The 45-acre Lake Hill parcel north of Frisco is one example. The county’s marquee housing enterprise, which it acquired from the U.S. Forest Service late last year for $1.75 million following presidential authorization to make future housing there a reality, is on the horizon. The purchases didn’t, however, account for the millions of dollars it will take to plan, zone, hook up to utilities and, finally, construct homes there. Initial estimates suggest that will all take at least a decade to complete.
The ongoing projects Breckenridge has at various stages of completion, including the 26-unit Huron Landing complex in partnership with the county, are others. The towns of Frisco, Dillon and Silverthorne are also taking a more progressive stance on the issue with the turn of the calendar.
A Look Around
Summit County and the towns also requested, and ultimately received 57 percent approval, from taxpayers this November for a construction fund to make additional strides in the struggle for more workforce housing. That new 5A reserve will now provide upwards of $8 million per year, divided proportionally for each jurisdiction based on a 0.6-percent sales tax, for the next decade.
A similar tax was proposed this election cycle just up the road in Eagle County, another site of significant housing strife, but the measure was resoundingly defeated by 63 percent of voters. Had it passed, Eagle’s 0.3-percent sales tax would have offered the government approximately $5 million annually to follow Summit’s example.
“I just wish our county had the game to do what Summit’s doing,” Vail town councilman Greg Moffet told the Vail Daily ahead of the failed funding bid.
In Pitkin County, the battle for housing also soldiers on. Because of a revenue stream its Aspen-based housing agency established years ago, longtime staffer Julie Kieffer explained, the coffers for construction are healthy. But there are simply so few locations for development. That’s led to local leadership pivoting away from a prior policy of limiting potential housing sites to just those in Aspen’s current borders.
“Definitely there’s a scarcity of land,” said Kieffer, the Aspen-Pitkin County Housing Authority’s qualifications specialist. “Originally when we started buying land, the city council wanted to stay within the urban growth boundary. Now they’re expanding that, looking outside of it and considering areas not only within city limits, but just outside them and on a bus route within the county.”
Being flush with funds is a good problem to have. It’s also shown not to be the only answer.
“We know that the amount of money granted to us, while substantial, does not fund 100 percent of what that needs analysis identified,” said Davidson. “This funding for the next 10 years is going to allow us to really at least not fall further behind, and hopefully even catch up some.”
A Look Forward
Summit’s award-winning housing authority, which has for years been viewed by some as a model for how to help citizens achieve affordable and accessible housing, is itself in the midst of an overhaul as area municipalities decide how it best suits their future needs. How that shakes out won’t fully be known until at least early next year.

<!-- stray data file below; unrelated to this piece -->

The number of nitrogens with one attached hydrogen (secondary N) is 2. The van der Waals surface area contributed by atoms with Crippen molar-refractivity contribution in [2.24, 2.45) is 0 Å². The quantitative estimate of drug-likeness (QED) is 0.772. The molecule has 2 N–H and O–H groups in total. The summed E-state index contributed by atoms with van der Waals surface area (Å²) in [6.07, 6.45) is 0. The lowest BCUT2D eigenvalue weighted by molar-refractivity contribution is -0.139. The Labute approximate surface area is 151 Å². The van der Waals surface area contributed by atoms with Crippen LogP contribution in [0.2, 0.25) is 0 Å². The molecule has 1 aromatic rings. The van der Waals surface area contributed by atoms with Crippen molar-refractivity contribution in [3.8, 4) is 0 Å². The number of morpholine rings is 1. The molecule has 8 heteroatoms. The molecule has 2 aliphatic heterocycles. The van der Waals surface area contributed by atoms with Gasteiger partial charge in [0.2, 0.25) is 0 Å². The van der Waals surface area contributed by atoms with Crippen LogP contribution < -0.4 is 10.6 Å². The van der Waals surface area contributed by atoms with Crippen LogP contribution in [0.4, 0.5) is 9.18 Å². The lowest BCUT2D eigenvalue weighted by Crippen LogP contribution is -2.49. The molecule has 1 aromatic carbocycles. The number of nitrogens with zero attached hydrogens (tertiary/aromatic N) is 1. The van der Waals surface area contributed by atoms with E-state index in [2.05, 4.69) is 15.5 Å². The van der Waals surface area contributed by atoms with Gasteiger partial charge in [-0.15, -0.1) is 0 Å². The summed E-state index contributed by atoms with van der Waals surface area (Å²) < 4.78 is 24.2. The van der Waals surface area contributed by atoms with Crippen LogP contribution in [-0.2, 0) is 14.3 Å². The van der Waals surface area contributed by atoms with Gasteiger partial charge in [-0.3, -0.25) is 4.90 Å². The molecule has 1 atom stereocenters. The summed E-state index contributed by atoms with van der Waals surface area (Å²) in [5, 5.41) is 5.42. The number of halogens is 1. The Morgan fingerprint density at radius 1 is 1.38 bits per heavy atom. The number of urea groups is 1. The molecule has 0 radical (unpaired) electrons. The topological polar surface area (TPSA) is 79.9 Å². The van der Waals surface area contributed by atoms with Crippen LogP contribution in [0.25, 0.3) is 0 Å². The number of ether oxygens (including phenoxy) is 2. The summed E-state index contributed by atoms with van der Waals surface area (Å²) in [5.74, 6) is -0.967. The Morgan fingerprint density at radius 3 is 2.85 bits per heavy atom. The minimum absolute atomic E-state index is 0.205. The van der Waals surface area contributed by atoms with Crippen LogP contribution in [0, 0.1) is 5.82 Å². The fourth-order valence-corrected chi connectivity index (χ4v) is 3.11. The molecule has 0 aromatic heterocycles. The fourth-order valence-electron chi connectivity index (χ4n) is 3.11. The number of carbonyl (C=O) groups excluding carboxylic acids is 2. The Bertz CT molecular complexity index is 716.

The need for additional public-private partnerships, on top of increased cooperation between the member municipalities, are components most recognize will be essential in realizing future solutions. Conversations with large employers like the area’s ski resorts and the Summit School District are underway as well.
“Clearly there is a level of collaborative planning that just has to be done, in my mind anyway,” said Davidson, who also serves as board chair of the Summit Combined Housing Authority. “But how is that we go about coordinating all of these different development projects? That’s one of the things that we have to work through.”
Vail Resorts, through a development partner, has already pitched use of its 28-acre Wintergreen parcel in Keystone to build upwards of 200 new units split between both low-wage seasonal ski workers and year-round rentals for outside, full-time employees of the greater community. A prior agreement between the county government and Copper Mountain also requires that the resort come up with 50 more beds, in either rental or market-rate units, somewhere in the county, plus 15 more for-sale units like those close to completion at Copper Point by the end of 2018.
It’s these types of projects that show the county and its towns are attempting to take steps forward. But also those on which they don’t plan to hang their hat and wait for someone else to fix the problem — even if a single new housing unit can mean the world to people who desire to live where they work.
“Now having something to invest in will be great,” Justin Tietjen, standing on the second floor of his yet finished townhome, said of buying his first home. “It’s about a four-minute walk up to my office, so I’m really looking forward to it.”
“We can’t wait to not deal with I-70,” added his wife Abbi. “In a few more weeks it won’t be an issue. This neighborhood is going to be awesome; to have full-time, year-round people will be fun. I think we know most of them, actually — from work.”